Recently, the Department of Housing and Urban Development (HUD) under the Trump Administration has been directing lenders to deny Deferred Action for Childhood Arrivals (DACA) recipients government-insured home loans. While an official policy has not been issued, lenders and borrowers have reported that Federal Housing Administration (FHA) and HUD officials verbally tell lenders to deny DACA recipients FHA loans.

There has been no official policy change from HUD, causing lenders to rely on verbal guidance changes instead of the rules outlined in the HUD handbook. The handbook requires an Employment Authorization Document (EAD) to be approved for FHA loans, which DACA recipients do have. However, HUD officials, via hotline calls and conferences, are now saying that the C-33 EAD DACA recipients are not valid for government-insured loans.

Jose Pepe Rincon, a loan officer in Chicago, said that “the conversations that we have had on the DACA borrowers just end at the phone call and they are not able to provide anything in email. There is nothing written, which is unusual from HUD. They’re usually pretty firm on what can be done and what can’t be done.”

Danielle Hernandez, a compliance officer in Chicago, refuses to follow the verbal guidance until it is in writing. She argued that “until [HUD] put it in writing they have to insure the loan… They refuse to say [in writing] ‘no we will not make loans to DACA borrowers,’ but they’re discouraging it. It’s like, you know, ‘you’re allowed to do this but we don’t want you to do this.”

The Mortgage Bankers’ Association wrote a letter to HUD, asking for clear guidance in writing as how to handle DACA recipients’ mortgage applications. HUD has yet to respond. Dan Fichtler, the associations’ director of housing finance policy, said that “there remains confusion among mortgage lenders regarding the eligibility of individuals with deferred immigration status for FHA insured loans. MBA has asked HUD to provide clarity on this matter to ensure that lenders are able to serve all eligible borrowers while operating with greater certainty.”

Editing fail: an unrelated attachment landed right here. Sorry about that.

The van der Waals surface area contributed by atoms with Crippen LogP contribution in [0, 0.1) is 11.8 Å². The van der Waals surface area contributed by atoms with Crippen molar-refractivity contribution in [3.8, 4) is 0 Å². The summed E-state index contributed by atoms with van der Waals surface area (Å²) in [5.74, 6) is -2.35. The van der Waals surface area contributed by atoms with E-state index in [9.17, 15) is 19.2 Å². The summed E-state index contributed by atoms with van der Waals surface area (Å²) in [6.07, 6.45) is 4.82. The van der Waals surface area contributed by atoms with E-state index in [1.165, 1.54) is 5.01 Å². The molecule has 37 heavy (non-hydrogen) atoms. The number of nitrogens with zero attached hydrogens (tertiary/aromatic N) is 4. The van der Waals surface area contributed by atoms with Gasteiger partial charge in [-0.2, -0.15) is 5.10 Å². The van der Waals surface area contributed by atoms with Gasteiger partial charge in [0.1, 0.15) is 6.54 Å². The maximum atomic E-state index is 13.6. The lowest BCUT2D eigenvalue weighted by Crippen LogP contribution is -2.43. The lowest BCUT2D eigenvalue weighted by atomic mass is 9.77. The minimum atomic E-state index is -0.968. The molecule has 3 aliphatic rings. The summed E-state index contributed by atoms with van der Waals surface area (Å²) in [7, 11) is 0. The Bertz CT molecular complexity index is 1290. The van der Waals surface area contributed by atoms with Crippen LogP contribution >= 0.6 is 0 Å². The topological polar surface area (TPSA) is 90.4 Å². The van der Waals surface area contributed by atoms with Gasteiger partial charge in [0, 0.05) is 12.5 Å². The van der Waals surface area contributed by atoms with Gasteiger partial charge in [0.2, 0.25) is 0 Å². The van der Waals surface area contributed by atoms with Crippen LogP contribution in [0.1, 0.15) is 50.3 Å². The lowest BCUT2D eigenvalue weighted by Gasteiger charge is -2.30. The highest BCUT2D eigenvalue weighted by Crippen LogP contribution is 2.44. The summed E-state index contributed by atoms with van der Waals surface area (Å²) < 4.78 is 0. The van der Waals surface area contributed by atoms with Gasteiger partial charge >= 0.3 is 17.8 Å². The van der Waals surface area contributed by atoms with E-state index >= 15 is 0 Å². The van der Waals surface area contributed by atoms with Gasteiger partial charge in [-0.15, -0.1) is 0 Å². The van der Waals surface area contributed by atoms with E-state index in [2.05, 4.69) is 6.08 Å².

While the confusion persists, Dreamers are unable to obtain necessary loans to purchase homes. Edith Aguirre Vazquez, a DACA recipient, was recently denied a FHA loan because of the unofficial guidance from the Trump Administration. “I had already sent all the paperwork that I needed, we had just done the house inspection,” Aguirre said. “I had been here since I was 3 years old. I feel as American as anybody else and I’m kind of getting doors shut, getting blamed for something that you had no choice of,” she added. The house Aguirre thought she was purchasing, she has since lost. She now must find a house she can buy directly without lenders or a FHA loan.

Although the courts have blocked Trump’s attempts to end DACA, many see this as an attempt to remove benefits that DACA recipients receive. Diego Corzo, a realtor in Austin, Texas and a DACA recipient, said that in his “eyes they’re doing this to restrict what the DREAMers can do.”

Immigrant rights activists say that DACA has improved the lives of thousands of immigrants. Approximately 800,000 undocumented immigrants, who are commonly referred to as “Dreamers,” have been issued worked visas, received a college education or deferred deportation because of DACA, allowing them to stay independently and safely within their communities.

 

Media Resources: Buzzfeed News 12/14/18; Feminist Newswire 11/9/18

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